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Optics Express

Optics Express

  • Editor: C. Martijn de Sterke
  • Vol. 19, Iss. 3 — Jan. 31, 2011
  • pp: 2626–2633
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Light transmission through nanostructured metallic films: coupling between surface waves and localized resonances

L. Lin and A. Roberts  »View Author Affiliations


Optics Express, Vol. 19, Issue 3, pp. 2626-2633 (2011)
http://dx.doi.org/10.1364/OE.19.002626


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Abstract

We present an experimental and computational investigation of the optical properties of thin metallic films periodically perforated with nanometric apertures and show that high transmission through such a structure is attributable to the localized surface plasmon (LSP) resonances of the aperture. The periodicity-related optical phenomena, including Wood’s anomaly and surface plasmon polariton (SPP) excitation, interfere with LSPs and generate Fano resonances with asymmetric spectral profiles. The transmission maximum of the Fano profile is related to the constructive interference between the LSP field and diffracted light propagating along the surface; the transmission minimum of the Fano profile is caused by the destructive interference between LSPs and SPPs. The study confirms the negative role of SPP in transmission through the structure.

© 2011 OSA

1. Introduction

The initial observation of enhanced optical transmission (EOT) through thin metallic films perforated with subwavelength apertures [1

1. T. W. Ebbesen, H. J. Lezec, H. F. Ghaemi, T. Thio, and P. A. Wolff, “Extraordinary optical transmission through sub-wavelength hole arrays,” Nature 391(6668), 667–669 (1998). [CrossRef]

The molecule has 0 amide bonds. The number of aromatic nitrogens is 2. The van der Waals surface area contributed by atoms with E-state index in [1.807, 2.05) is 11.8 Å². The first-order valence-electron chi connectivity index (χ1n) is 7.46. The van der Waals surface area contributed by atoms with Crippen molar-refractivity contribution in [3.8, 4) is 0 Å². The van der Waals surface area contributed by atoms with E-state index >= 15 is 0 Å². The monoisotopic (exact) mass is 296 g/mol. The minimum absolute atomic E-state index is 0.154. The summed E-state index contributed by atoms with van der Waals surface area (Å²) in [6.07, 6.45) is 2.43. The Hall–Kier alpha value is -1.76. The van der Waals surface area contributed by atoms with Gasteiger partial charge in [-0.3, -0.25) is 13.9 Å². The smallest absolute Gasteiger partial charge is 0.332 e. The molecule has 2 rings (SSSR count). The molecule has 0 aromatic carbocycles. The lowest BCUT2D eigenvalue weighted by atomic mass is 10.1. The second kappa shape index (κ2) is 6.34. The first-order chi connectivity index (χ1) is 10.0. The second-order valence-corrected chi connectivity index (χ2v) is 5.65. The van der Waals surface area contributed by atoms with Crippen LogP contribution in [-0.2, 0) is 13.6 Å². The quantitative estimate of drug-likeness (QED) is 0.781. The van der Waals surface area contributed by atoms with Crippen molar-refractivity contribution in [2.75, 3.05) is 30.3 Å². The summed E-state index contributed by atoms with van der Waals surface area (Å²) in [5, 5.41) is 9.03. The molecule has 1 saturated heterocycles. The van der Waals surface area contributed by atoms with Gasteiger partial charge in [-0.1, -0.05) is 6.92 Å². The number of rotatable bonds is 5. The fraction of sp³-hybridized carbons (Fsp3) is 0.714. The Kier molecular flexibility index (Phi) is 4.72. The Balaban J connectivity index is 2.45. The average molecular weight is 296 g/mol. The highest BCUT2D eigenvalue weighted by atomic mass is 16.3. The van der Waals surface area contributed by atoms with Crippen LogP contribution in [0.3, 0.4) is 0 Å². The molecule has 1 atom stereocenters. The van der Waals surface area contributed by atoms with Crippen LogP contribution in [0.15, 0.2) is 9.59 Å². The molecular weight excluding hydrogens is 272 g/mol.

] has stimulated many fundamental studies as well as application-driven research over the past decade. The phenomenon has been observed in various structures, including perforated and continuous metal films [2

2. I. Avrutsky, Y. Zhao, and V. Kochergin, “Surface-plasmon-assisted resonant tunneling of light through a periodically corrugated thin metal film,” Opt. Lett. 25(9), 595–597 (2000). [CrossRef]

5

5. R. J. Blaikie, L. Lin, and R. J. Reeves, “Plasmon-enhanced optical transmission of nanostructured metallic multilayers,” Int. J. Nanotech. 6(3/4), 222–232 (2009). [CrossRef]

]. While many attributed the excitation of surface plasmon polaritons (SPPs) on two surfaces of the metal film as the origin of this effect [6

6. H. F. Ghaemi, T. Thio, D. E. Grupp, T. W. Ebbesen, and H. J. Lezec, “Surface plasmons enhance optical transmission through subwavelength holes,” Phys. Rev. B 58(11), 6779–6782 (1998). [CrossRef]

8